Repairing Grading One Fix at a Time – part 1

//Repairing Grading One Fix at a Time – part 1

Repairing Grading One Fix at a Time – part 1

I am grateful to have the opportunity to talk about Ken O’Connor’s book A Repair Kit for Grading: 15 Fixes for Broken Grades (O’Connor, 2011) with my colleagues over the next few months. We are transitioning to standards based grading next year which will be a powerful change to ensure the focus of our school is on learning. My charge is to share the story of how various fixes manifested in my classroom over the years. Before I begin the series of posts, readers should know that this book prompted monumental transformation in my practice. If you have not read it, I would highly recommend it.

Fix 1 – Don’t include student behaviors (effort, participation, adherence to class rules, etc.) in grades; include only achievement.

This fix was a game changer in my career as it was the first shift I made toward healthier grading practices. After reading this chapter, removing behavioral grading made complete sense; it would improve accuracy in reporting academic achievement to students and parents. Fix number one forced me to honestly reflect on my methods. Behaviors such as class participation were embedded in my grading system. I was a Spanish teacher after all, and they needed to participate! At that time, awarding points for a quick student response seemed like a good motivator. This was false, although I didn’t realize it until I incorporated the fix. I was willing to try something new, but met the challenge with skepticism. Once implemented, this uncommon approach made a positive impact in my classroom. Participation happened organically and student stress levels decreased.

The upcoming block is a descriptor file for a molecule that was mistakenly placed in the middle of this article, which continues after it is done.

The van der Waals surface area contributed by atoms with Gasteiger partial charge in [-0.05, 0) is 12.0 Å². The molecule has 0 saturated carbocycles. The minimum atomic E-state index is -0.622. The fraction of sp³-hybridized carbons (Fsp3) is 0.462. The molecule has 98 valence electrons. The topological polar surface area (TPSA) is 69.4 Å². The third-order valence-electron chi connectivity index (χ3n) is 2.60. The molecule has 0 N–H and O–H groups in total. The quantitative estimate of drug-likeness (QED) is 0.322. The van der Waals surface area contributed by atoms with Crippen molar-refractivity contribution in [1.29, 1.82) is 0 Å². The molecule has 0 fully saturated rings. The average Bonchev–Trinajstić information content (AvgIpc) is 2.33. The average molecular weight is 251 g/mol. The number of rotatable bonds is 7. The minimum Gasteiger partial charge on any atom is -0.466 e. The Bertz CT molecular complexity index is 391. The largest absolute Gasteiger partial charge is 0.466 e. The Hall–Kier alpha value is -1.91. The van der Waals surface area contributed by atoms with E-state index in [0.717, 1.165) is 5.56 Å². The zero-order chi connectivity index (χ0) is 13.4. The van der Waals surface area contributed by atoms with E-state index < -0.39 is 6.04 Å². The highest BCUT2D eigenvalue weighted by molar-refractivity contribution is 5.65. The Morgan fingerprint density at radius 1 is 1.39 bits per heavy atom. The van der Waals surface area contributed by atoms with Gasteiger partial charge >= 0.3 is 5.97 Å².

I hadn’t recognized that academic achievement was not assessed by using a participation grade. I recorded classroom behavior and included it in a letter grade at the end of the marking period. Encouraging students to participate in classroom discussions and instruction is important, but here are a few considerations. Do we instill fear or anxiety in students when their willingness to volunteer becomes part of their grade? Are quieter students who are quite capable of showing proficiency being punished? Do our grades communicate proficiency with regard to standards when behaviors are included?

And effort? How do we assess effort, or is it even possible? There are students who seem to display the copious amounts of this day in and day out. But are they just the outspoken ones? Have they been playing the game of school so well that they are conditioned to show ‘good effort’ in an endeavor to gather points? What about the kids who are overly bored by assignments that are too easy, or the ones that are utterly frustrated by something that is too difficult? Should these kids be punitively graded for not displaying the appropriate amount of effort? No. Respectful, meaningful tasks will elicit great effort from students.

Determining which behaviors are included for reporting (separately of course!) at the end of the term is an essential process of collegial conversations among staff members. Making decisions about which are truly valued should guide a common language throughout the school or district that will unify students, parents, and staff alike.

The crux of the issue is this: as educators we want students to develop into good citizens and productive adults. This can be accomplished in a proactive, supportive manner even when students know behaviors aren’t graded. Forming relationships with students and modeling appropriate comportment are significantly more productive to evoke positive student behaviors. We can communicate strengths and weaknesses in a meaningful way when they are separated. Clarity in reporting is critical for student growth. Don’t cloud accuracy in grading with behavior, break it down for students and parents so plans for ongoing improvement can be put into place.

By |2015-04-02T10:06:09+00:00November 30th, 2014|Uncategorized|0 Comments

About the Author:

Leave A Comment